Steve Coulter, LSE
The excitement over Thomas Piketty’s new book, Capital in the Twenty First Century, feels somewhat strange as few people I know have been able to actually get hold of a copy (the LSE’s campus bookshop – of all places- has none for sale and there’s a two-week wait on Amazon…). But reviews I‘ve seen of the book, both hostile and positive, agree on a number of things which make me suspect the hype is justified for once:
1. In many ways Piketty’s book is simply a majestic summary of things we already know but haven’t been able to pin down. Parts of his thesis build on work by others going back a decade or more. For example, Robert Reich on the baleful influence of corporate lobbying in political life; Colin Crouch on the success of Chicago School economists in replacing notions of individual sovereignty with nebulous concepts of consumer ‘welfare’ (so Walmart is good because customers get cheap electronics); Hacker and Pierson on the steady accretion of ‘Winner Takes all Politics’; and Joseph Stiglitz on why all this is ultimately so bad for growth. Going back further, it echoes Schumpeter’s warnings about capitalism’s tendency to undermine its own moral basis for existence.
2. Piketty has carefully assembled vast amounts of data to back up what he says. Until now, the possibility that the mid part of the twentieth century, when real incomes rose and inequality fell, might be an aberration was an assertion, not established fact. Not anymore. Piketty’s argument that capitalism has resumed its default trajectory towards inexorably widening inequality looks unanswerable. Data-hungry readers in need of even more proof should check out a newly available source, the Luxembourg Income Study Database. LIS has teamed up with the New York Times to offer easily accessible snapshots of inequality across the developed world. The table below shows what’s happened in the US; but the picture is not dissimilar in many European countries.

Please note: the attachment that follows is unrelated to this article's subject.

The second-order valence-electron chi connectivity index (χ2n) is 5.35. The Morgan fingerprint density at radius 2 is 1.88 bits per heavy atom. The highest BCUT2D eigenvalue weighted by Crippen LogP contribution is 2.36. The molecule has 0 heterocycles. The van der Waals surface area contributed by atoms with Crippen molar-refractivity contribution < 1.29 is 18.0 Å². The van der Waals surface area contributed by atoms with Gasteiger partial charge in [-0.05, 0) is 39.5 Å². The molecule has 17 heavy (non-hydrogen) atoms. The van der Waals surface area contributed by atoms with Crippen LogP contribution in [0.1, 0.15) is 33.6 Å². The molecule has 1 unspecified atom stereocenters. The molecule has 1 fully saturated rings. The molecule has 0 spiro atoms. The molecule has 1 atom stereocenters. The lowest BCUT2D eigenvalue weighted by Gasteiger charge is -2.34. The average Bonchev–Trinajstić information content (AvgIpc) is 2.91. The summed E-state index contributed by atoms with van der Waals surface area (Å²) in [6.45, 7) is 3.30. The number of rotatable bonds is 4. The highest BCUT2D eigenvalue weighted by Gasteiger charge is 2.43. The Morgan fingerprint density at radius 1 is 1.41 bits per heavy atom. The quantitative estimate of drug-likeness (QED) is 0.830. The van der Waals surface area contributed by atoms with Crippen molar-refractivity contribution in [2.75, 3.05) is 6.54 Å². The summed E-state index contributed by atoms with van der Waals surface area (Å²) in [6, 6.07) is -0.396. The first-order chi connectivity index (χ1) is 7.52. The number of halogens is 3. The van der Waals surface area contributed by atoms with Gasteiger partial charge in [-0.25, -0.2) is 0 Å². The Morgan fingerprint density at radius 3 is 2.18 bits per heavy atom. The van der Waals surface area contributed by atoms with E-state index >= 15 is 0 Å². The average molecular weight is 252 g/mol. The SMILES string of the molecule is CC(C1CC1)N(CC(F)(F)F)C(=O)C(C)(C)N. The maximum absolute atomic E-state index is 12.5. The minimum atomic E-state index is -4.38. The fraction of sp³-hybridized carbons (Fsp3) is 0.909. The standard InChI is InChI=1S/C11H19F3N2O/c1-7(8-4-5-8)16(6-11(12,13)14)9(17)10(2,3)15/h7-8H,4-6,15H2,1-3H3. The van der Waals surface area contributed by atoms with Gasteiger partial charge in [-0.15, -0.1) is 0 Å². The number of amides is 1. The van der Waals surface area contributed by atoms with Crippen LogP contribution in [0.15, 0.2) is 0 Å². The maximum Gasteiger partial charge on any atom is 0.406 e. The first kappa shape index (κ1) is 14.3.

3. Even generally pro-market commentators are singing his praises. This, from arch globalisation advocate Martin Wolf of the FT: ‘French economist Thomas Piketty has written an extraordinarily important book. Open-minded readers will surely find themselves unable to ignore the evidence and arguments he has brought to bear.’ David Smith of the UK’s right of centre Sunday Times, writing for the EconoMonitor blog, also acknowledges the book’s importance although he dismisses its policy conclusions and points out that Piketty’s argument about inequality continuing to outstrip growth as an assertion, not a fact. Slightly surprisingly, one of Piketty’s most trenchant critics comes from the Keynesian Left, with James K. Galbraith accusing him of confusing physical and financial capital – the latter fluctuating wildly according to market valuation making it an unsound yardstick for wealth estimation.
4. He’s not challenging capitalism per se, merely questioning the political arrangements accompanying it that sanction such an absurdly skewed system for allocating its rewards. Despite many claims, Piketty is not a Marxist. His solutions to widening inequality – such as wealth and Tobin taxes – while possibly being difficult to implement, are not far from the mainstream in France and elsewhere.
5. Finally, and more unsettlingly, why has it taken so long – seven and a half years since Lehman’s collapse – for the Left to come up with a genuinely foundational critique of capitalism such as this?
Steve Coulter teaches European political economy at the LSE